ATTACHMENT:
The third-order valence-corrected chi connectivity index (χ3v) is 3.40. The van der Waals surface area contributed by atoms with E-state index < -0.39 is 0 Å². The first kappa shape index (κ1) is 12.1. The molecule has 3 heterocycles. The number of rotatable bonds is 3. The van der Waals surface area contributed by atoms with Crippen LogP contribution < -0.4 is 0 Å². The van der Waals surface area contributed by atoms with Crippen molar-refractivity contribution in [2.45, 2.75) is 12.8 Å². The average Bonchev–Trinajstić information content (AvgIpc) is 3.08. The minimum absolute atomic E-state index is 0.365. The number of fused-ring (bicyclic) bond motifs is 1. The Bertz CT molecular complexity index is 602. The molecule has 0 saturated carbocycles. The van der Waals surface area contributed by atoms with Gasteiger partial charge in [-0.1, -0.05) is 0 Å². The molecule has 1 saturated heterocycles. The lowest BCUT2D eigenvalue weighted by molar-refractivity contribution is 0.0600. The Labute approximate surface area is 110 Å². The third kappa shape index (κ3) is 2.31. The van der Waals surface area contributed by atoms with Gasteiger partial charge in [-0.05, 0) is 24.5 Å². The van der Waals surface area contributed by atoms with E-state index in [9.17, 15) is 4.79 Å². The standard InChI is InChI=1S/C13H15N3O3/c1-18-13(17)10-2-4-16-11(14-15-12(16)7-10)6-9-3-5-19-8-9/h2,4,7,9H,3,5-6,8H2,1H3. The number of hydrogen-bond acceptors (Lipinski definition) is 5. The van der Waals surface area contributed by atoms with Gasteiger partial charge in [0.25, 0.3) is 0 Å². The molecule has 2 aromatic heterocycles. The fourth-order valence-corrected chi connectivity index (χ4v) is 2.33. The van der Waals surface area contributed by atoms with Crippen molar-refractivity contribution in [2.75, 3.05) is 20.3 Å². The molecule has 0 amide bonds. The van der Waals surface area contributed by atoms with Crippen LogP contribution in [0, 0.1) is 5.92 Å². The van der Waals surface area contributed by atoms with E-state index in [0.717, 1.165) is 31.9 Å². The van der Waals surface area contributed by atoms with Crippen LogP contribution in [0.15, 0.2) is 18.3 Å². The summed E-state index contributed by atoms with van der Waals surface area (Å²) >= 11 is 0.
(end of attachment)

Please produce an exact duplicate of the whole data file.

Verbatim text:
The third-order valence-corrected chi connectivity index (χ3v) is 3.40. The van der Waals surface area contributed by atoms with E-state index < -0.39 is 0 Å². The first kappa shape index (κ1) is 12.1. The molecule has 3 heterocycles. The number of rotatable bonds is 3. The van der Waals surface area contributed by atoms with Crippen LogP contribution < -0.4 is 0 Å². The van der Waals surface area contributed by atoms with Crippen molar-refractivity contribution in [2.45, 2.75) is 12.8 Å². The average Bonchev–Trinajstić information content (AvgIpc) is 3.08. The minimum absolute atomic E-state index is 0.365. The number of fused-ring (bicyclic) bond motifs is 1. The Bertz CT molecular complexity index is 602. The molecule has 0 saturated carbocycles. The van der Waals surface area contributed by atoms with Gasteiger partial charge in [-0.1, -0.05) is 0 Å². The molecule has 1 saturated heterocycles. The lowest BCUT2D eigenvalue weighted by molar-refractivity contribution is 0.0600. The Labute approximate surface area is 110 Å². The third kappa shape index (κ3) is 2.31. The van der Waals surface area contributed by atoms with Gasteiger partial charge in [-0.05, 0) is 24.5 Å². The van der Waals surface area contributed by atoms with E-state index in [9.17, 15) is 4.79 Å². The standard InChI is InChI=1S/C13H15N3O3/c1-18-13(17)10-2-4-16-11(14-15-12(16)7-10)6-9-3-5-19-8-9/h2,4,7,9H,3,5-6,8H2,1H3. The number of hydrogen-bond acceptors (Lipinski definition) is 5. The van der Waals surface area contributed by atoms with Gasteiger partial charge in [0.25, 0.3) is 0 Å². The molecule has 2 aromatic heterocycles. The fourth-order valence-corrected chi connectivity index (χ4v) is 2.33. The van der Waals surface area contributed by atoms with Crippen molar-refractivity contribution in [2.75, 3.05) is 20.3 Å². The molecule has 0 amide bonds. The van der Waals surface area contributed by atoms with Crippen LogP contribution in [0, 0.1) is 5.92 Å². The van der Waals surface area contributed by atoms with E-state index in [0.717, 1.165) is 31.9 Å². The van der Waals surface area contributed by atoms with Crippen LogP contribution in [0.15, 0.2) is 18.3 Å². The summed E-state index contributed by atoms with van der Waals surface area (Å²) >= 11 is 0.